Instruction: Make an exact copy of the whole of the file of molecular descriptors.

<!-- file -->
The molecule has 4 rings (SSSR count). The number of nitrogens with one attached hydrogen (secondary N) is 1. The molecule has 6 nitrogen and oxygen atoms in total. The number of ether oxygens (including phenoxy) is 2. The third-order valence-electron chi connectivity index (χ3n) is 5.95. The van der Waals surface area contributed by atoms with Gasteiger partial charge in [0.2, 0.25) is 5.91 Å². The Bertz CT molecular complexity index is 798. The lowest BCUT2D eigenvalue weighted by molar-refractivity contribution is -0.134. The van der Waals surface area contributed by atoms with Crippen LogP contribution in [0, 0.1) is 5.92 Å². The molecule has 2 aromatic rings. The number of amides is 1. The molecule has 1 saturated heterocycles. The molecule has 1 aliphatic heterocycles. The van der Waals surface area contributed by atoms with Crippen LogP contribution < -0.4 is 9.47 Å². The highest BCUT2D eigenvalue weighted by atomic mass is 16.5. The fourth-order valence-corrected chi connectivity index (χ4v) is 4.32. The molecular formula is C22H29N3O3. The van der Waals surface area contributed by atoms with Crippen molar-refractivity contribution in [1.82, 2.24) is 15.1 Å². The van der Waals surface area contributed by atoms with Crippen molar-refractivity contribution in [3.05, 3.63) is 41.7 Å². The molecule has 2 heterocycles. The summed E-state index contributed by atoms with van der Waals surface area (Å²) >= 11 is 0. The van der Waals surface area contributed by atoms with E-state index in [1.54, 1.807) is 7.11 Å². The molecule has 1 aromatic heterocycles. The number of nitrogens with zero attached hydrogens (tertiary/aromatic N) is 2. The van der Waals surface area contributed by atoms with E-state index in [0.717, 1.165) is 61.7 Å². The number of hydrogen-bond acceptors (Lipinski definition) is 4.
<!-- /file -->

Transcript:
The molecule has 4 rings (SSSR count). The number of nitrogens with one attached hydrogen (secondary N) is 1. The molecule has 6 nitrogen and oxygen atoms in total. The number of ether oxygens (including phenoxy) is 2. The third-order valence-electron chi connectivity index (χ3n) is 5.95. The van der Waals surface area contributed by atoms with Gasteiger partial charge in [0.2, 0.25) is 5.91 Å². The Bertz CT molecular complexity index is 798. The lowest BCUT2D eigenvalue weighted by molar-refractivity contribution is -0.134. The van der Waals surface area contributed by atoms with Crippen LogP contribution in [0, 0.1) is 5.92 Å². The molecule has 2 aromatic rings. The number of amides is 1. The molecule has 1 saturated heterocycles. The molecule has 1 aliphatic heterocycles. The van der Waals surface area contributed by atoms with Crippen LogP contribution < -0.4 is 9.47 Å². The highest BCUT2D eigenvalue weighted by atomic mass is 16.5. The fourth-order valence-corrected chi connectivity index (χ4v) is 4.32. The molecular formula is C22H29N3O3. The van der Waals surface area contributed by atoms with Crippen molar-refractivity contribution in [1.82, 2.24) is 15.1 Å². The van der Waals surface area contributed by atoms with Crippen molar-refractivity contribution in [3.05, 3.63) is 41.7 Å². The molecule has 2 heterocycles. The summed E-state index contributed by atoms with van der Waals surface area (Å²) >= 11 is 0. The van der Waals surface area contributed by atoms with E-state index in [1.54, 1.807) is 7.11 Å². The molecule has 1 aromatic heterocycles. The number of nitrogens with zero attached hydrogens (tertiary/aromatic N) is 2. The van der Waals surface area contributed by atoms with E-state index in [0.717, 1.165) is 61.7 Å². The number of hydrogen-bond acceptors (Lipinski definition) is 4.